Again, just consider three sets of questions Pike’s theory would bring to identity based on these perspectives.
- Is my identity fixed and changeless, like a piece of granite with sharp boundaries? Is who I am something static?
- How long does it take my identity to develop or crystallize with maturity? In other words, when do I know who I really am?
- How is my identity bound up with other parts of life: my relationships, my occupation, my passions, other events in the world?
Do you see how this opens this door to so much discussion? In contrast to the terse and simple replies we often hear today about identity (whether that’s ideological, religious, sexual, or psychological), Pike’s approach invites conversation. And I think that’s precisely what our world needs more of as it grapples with identity.
What Are You Seeing?
After asking “How are you looking at identity?” we can ask, “What exactly are you looking at?” Pike wrote that every unit of language, or every unit of human behavior (or every “thing” in existence), had three features: contrast, variation, and distribution. Don’t be put off by the terminology. He just meant everything has traits that contrast it with other things, appears somewhat differently each day, and exists in a network of relationships. If this sounds reminiscent of particle, wave, and field, that’s good. This all fits together as a unified theory.
Since we’re talking about identity, I’ll use myself as an example. First, I have physical traits that mark me as unique—thick eyebrows and a heavy beard (thanks, dad), a particular hairline, skin color, height, etc. Those things are external, but there are also internal traits. I have habits of thought and language that mark me as distinct from other persons, as well as passions and means of expressing those passions (like writing!). All of these things contrast me with other human beings.
Second, each day when I wake up, I’m still me, but I’m slightly different variant or version of me. I’ve changed in small ways, but not so much that my family wouldn’t recognize me. A few more wrinkles might be forming, a hair or two fell out during the night, and maybe my voice is raspy from a cold. Again, these things are external, but there are internal changes as well: new thoughts, spiritual longings, ways of interpreting my surroundings. All of these things make me a new variant of myself each day.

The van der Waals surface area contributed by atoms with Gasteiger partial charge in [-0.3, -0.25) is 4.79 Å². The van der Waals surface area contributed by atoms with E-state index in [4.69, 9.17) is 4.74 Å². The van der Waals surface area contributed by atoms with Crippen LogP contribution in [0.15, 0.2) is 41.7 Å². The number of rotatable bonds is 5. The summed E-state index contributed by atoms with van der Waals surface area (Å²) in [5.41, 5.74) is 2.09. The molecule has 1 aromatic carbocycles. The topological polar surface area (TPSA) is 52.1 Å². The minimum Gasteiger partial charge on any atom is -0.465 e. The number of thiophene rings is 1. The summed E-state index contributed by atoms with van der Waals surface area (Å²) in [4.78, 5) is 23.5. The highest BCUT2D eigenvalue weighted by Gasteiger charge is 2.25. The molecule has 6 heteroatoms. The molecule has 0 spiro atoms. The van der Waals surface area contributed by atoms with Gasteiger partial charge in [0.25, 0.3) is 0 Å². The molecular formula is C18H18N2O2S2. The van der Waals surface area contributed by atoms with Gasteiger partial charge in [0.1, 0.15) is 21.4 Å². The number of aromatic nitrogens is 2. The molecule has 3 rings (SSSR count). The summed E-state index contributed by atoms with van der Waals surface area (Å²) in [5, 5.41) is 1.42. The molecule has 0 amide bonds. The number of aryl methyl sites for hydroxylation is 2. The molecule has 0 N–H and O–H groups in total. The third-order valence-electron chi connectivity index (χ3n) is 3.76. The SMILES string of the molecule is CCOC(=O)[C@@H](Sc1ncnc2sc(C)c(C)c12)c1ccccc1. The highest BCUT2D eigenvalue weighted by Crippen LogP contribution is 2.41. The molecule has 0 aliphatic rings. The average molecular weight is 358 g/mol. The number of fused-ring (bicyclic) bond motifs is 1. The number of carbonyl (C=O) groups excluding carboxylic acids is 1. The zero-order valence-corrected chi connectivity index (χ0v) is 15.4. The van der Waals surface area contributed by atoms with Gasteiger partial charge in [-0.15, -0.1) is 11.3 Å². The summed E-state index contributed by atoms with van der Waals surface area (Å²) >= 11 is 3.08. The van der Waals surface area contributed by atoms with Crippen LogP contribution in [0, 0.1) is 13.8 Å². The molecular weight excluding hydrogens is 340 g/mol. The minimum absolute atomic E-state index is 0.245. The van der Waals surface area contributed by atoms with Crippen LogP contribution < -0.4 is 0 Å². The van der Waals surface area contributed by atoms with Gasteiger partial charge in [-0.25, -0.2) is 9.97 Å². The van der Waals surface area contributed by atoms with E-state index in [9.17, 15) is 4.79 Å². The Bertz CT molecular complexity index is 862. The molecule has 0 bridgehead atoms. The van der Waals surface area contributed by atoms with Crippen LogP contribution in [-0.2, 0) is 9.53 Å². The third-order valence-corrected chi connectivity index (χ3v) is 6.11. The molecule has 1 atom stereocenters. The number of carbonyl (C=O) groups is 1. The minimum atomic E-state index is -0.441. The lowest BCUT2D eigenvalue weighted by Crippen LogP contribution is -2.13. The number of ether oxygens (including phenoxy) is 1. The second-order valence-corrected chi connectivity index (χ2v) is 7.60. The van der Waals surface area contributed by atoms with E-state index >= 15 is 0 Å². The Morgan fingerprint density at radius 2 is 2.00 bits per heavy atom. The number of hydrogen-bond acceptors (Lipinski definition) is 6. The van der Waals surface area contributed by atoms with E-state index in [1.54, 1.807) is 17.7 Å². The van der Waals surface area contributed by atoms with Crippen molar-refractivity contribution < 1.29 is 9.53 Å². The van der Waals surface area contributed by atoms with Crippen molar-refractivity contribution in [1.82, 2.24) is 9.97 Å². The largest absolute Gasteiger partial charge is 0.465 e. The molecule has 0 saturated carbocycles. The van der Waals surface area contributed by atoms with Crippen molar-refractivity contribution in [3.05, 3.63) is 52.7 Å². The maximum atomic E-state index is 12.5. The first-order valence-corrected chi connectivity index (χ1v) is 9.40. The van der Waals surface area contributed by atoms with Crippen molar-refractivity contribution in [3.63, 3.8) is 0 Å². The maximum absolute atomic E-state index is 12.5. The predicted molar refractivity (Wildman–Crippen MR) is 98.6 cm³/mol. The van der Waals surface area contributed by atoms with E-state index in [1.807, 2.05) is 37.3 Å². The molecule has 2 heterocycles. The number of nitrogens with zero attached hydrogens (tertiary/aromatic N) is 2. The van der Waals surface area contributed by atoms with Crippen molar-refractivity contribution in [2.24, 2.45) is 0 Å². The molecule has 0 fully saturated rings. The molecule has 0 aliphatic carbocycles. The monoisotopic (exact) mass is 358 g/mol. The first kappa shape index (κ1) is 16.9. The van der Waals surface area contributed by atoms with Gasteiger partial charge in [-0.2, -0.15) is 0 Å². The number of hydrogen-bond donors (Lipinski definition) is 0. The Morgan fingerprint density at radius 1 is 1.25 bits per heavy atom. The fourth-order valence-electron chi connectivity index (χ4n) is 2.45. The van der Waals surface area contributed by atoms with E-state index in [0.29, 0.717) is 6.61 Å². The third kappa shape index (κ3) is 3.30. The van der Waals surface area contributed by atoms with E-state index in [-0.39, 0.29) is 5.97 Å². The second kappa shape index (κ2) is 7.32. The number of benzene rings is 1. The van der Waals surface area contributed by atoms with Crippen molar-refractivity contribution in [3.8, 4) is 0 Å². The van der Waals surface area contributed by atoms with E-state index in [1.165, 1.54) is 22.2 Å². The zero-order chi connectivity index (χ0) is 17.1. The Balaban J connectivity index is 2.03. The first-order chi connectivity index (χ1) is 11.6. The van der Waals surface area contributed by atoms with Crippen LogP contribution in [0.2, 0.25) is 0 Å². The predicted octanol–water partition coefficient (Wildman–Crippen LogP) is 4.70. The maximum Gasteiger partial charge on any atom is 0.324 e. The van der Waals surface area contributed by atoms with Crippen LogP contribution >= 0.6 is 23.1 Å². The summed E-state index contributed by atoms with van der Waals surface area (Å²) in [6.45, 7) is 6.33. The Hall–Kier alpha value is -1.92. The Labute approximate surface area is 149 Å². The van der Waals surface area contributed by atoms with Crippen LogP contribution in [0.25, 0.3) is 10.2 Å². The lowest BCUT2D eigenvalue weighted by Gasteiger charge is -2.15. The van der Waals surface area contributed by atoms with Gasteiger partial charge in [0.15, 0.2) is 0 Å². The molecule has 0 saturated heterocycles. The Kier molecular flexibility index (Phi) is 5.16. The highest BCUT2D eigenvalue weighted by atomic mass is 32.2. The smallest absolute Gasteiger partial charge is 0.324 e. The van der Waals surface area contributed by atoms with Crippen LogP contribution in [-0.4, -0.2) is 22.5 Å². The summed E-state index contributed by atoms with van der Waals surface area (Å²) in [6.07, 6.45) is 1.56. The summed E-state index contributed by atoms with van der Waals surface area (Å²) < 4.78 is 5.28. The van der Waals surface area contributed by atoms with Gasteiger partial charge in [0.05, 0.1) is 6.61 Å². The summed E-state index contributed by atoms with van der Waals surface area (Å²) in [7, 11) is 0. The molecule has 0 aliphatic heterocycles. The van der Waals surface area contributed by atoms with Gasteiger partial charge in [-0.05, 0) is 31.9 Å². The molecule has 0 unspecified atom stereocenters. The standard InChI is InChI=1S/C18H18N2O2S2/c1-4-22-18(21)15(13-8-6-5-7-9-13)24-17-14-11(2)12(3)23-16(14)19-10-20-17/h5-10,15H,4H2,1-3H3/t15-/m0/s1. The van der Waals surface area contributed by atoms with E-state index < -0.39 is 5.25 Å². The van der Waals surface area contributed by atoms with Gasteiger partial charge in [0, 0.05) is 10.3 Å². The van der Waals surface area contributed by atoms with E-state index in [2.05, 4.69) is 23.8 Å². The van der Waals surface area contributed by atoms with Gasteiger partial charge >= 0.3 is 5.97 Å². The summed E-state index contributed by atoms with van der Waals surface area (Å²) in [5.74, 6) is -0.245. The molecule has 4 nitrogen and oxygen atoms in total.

Lastly, I find myself in different places each day, tied to network of relationships. I am not “just me.” I am a son, husband, father, friend, employee, neighbor, acquaintance. I can’t detach who I am from where I am and those to whom I’m related. In other words, I live in a distribution, both in terms of space and in terms of personal relationships.
Each of these features is always present, and each is a way of looking at the same “me.” They are what my teacher and friend would call perspectivally related. They are different perspectives on my one self.
Again, notice how this invites conversation. When someone says, “I am X,” you can ask several questions.
- Is that what contrasts you from other people? Do you see that as a necessary contrast or as something that could change?
- How have you been a slightly different “X” in the past? What matters to you most right now?
- How is your identity as “X” related to the other roles you play as a person? Do you see your identity of “X” as more prominent? Why?
Deep things require conversation. And what could be deeper than identity? I love how Pike’s theory calls people into communion with each other, into vital and probing conversations.
The Depth of Identity
Maybe you’re disappointed that I haven’t answered the question that titles this article, “What is identity?” But that’s the point. Pike’s theory draws attention to the depth and complexity of human identity. In fact, it draws our attention to the depth and complexity of . . . everything. But this depth and complexity often get ignored on the popular level. Put differently, identity is often reduced to one thing among many. In answer to the question, “Who am I?” we tend to hear responses in two- or three-word chunks. “I’m progressive.” “I’m conservative.” “I’m homosexual.” “I’m transgender.” “I’m a Christian.” “I’m a feminist.” “I’m a teacher.” What Pike’s theory suggests is that all such answers leave much unsaid. They momentarily ignore the depth and complexity of life for the purpose of quick communication. And that wouldn’t be problematic in itself, as long as we didn’t then treat people on such a flattened level. But we do, don’t we? We reduce things, and the world is suffering for it.
This isn’t an invitation to flood other people with questions every time they use “I” and a form of the verb “to be.” But it should encourage all of us to receive any claims to identity with calm contemplation. We think all too often only about what people say and leave unchecked all they don’t say. But when it comes to identity, there’s always more we can say. When someone claims a label we take issue with, for various reasons, or even a label that differs from our own, we might do well to find out more of what lies behind the statement: the contrasts, variations, and distributions that go into being a person in the world, in addition to the perspectives we’re taking from the outset (particle, wave, and field).
I’ve already suggested why I’m taking this approach, but it bears repeating. In our world, we need talk, not terse judgment. We need to be prepared for conversations, not categorization. If we really do believe that we’re image bearers of the incomprehensible God, then all claims to identity have a gravity to them. And that gravity should call us into conversation. Perhaps more profoundly, they should call us into deeper communion with one another.